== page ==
Note: For above code snippet, I had uploaded one csv file. And emp13.csv is an output of other databricks spark job.
After successful execution of Jupiter notebook, you can find 2 new csv files(emp100.csv and emp101.csv) in Data section of Azure Databricks
Using Event Hub to check message flow
Open Azure portal and open Event Hub Namespace which was created as part of step1. Goto Entities-> Event Hubs section. There you can find a new event hub with name atlas_hook. This is created by Spline apis while processing databricks job. Atlas_hook is used as Kafka topic by Atlas kafka hook to pull data from Event Hub . In overview tab of atlas_hook you can see 2 incoming messages and 2 outgoing messages, as shown below. This indicate successful retrieval of messages by Atlas hook.
Using Atlas UI to check lineage
Now its time to check lineage information of data we processed in spark shell. Every time a spark job runs in Databricks shell, it creates a new lineage information of type spark_job. Open Apache Atlas UI. Go to search and find “spark_job” in “Search By Type” drop down. In search result, there is a new entry with name “Databricks Shell”. Open “Databricks Shell” job and you can see properties as shown below.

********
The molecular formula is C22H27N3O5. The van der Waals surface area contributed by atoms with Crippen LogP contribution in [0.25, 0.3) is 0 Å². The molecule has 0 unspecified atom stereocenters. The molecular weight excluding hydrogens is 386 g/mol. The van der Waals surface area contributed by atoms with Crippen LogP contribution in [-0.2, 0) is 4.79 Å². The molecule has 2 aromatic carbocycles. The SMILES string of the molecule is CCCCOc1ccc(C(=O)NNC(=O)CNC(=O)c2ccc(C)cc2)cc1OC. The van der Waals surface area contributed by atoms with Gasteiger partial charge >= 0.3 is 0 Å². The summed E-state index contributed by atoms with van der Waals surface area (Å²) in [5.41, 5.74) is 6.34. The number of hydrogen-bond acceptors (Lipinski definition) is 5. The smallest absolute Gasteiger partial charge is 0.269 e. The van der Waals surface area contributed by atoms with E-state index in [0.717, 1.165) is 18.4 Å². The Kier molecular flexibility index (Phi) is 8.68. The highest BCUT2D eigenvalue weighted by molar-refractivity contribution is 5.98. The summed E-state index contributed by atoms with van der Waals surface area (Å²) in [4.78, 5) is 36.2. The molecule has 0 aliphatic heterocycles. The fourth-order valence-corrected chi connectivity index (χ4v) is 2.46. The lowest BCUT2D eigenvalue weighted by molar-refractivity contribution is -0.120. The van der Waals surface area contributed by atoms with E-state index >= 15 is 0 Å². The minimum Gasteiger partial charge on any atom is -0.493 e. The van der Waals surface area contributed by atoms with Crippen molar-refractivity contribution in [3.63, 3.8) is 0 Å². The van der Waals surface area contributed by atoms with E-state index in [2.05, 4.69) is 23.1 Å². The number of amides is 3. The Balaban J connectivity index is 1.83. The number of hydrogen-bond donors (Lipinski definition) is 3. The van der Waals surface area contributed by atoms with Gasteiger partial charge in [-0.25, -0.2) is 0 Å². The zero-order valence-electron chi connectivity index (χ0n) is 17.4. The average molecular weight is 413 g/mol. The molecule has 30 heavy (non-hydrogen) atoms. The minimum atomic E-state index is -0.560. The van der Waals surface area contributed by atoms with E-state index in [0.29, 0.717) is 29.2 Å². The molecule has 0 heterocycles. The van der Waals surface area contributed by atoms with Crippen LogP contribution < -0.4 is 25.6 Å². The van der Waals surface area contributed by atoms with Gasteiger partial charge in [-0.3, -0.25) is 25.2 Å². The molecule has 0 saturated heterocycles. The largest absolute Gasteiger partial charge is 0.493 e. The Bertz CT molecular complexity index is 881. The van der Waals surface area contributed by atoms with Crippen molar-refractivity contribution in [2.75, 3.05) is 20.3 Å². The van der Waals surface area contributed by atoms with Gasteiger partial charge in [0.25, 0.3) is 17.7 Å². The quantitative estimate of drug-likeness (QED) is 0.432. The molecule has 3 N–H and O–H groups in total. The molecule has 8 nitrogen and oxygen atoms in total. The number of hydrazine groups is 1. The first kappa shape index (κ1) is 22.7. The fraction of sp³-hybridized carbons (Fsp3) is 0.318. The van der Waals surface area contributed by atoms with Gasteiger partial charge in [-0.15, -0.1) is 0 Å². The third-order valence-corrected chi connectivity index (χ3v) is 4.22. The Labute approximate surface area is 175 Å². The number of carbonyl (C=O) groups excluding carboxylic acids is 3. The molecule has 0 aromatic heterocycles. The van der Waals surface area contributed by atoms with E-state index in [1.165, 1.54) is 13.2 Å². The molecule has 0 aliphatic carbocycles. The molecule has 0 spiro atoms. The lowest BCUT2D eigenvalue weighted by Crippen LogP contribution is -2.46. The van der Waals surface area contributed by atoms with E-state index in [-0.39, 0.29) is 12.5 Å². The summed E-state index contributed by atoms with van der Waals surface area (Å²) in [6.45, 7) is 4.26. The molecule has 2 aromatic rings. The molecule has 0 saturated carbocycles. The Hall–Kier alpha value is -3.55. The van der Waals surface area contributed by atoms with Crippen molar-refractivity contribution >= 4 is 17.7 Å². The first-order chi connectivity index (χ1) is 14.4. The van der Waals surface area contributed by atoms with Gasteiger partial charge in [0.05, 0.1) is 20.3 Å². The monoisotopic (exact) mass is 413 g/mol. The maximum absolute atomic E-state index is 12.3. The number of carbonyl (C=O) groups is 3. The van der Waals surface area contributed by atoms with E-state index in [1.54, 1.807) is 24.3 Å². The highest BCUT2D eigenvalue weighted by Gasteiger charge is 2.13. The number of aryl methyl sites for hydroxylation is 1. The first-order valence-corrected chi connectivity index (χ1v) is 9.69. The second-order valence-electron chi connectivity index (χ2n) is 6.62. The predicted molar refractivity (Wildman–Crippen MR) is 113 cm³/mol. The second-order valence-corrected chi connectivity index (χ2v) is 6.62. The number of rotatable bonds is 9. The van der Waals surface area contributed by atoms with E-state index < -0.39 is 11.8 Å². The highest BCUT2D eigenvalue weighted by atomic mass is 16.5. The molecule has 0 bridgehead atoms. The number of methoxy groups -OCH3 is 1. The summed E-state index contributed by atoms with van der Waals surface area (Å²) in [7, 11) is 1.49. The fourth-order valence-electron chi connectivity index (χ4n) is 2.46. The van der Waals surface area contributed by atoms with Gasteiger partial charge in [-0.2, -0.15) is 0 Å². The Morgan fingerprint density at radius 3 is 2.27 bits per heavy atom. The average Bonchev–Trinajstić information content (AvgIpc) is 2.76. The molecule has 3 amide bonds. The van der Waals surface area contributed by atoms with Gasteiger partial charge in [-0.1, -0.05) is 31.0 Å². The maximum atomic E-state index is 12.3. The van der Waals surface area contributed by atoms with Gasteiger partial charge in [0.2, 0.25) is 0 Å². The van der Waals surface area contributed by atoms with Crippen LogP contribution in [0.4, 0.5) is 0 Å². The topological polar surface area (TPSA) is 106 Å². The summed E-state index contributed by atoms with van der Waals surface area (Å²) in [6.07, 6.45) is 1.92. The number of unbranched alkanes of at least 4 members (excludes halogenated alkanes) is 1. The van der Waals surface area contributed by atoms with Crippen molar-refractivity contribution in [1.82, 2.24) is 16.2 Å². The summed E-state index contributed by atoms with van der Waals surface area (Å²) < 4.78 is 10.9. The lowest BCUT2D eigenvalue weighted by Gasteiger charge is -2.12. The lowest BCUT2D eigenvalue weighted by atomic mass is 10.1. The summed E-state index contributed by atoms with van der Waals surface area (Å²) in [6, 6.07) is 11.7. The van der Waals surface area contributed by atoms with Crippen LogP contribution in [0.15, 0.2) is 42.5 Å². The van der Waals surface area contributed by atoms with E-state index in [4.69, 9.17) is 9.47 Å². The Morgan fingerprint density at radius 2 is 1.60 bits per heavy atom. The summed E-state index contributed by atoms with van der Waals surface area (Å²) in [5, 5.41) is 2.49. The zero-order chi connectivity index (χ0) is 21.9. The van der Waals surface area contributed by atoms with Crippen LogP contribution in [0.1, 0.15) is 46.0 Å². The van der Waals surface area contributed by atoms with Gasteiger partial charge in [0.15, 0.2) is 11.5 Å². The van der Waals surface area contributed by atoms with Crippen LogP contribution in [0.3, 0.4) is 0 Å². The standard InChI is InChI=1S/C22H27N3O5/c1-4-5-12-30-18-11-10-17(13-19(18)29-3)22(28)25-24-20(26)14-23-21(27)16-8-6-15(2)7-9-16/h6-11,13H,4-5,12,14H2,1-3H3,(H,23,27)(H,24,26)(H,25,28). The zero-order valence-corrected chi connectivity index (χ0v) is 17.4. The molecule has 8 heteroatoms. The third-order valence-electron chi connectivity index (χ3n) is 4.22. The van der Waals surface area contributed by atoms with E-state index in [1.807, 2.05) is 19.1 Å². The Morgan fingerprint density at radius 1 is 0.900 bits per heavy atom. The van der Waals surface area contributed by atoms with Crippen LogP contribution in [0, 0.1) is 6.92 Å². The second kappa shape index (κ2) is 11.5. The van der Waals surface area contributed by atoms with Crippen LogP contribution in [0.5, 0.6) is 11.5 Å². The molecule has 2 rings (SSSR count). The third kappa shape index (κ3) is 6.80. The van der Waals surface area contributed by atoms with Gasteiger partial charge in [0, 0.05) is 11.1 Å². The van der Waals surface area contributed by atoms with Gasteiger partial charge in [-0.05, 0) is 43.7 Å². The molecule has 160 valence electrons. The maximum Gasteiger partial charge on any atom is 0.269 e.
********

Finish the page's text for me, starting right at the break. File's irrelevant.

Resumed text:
To get details about lineage information, go to Lineage tab. It will provide details as shown below. You can see multiple Databricks Shell in this diagram, because emp13.csv was an output of multiple spark jobs.
If you want to get more details about emp101.csv file, click on dbfs:/FileStore/tables/emp101.csv in above lineage information graph or search for hdfs_path in “Search By Type” drop down.
For a multi-step spark shell job, output will be slightly different as shown below.
In more complex scenario, where one file is being processed by multiple Databricks shell, output will consist of details of all spark jobs, hdfs and related operations.
To capture attribute level lineage information of a spark job, we used Spline plugin to push lineage information from Databricks shell to Apache Atlas. We leveraged Kafka enabled Event Hub to work as messaging platform between Spline and Atlas. Later we used azure portal to track flow of messages from Event hub and Atlas UI for insight of lineage information.Data lineage tracking using Atlas + Spline via Event Hub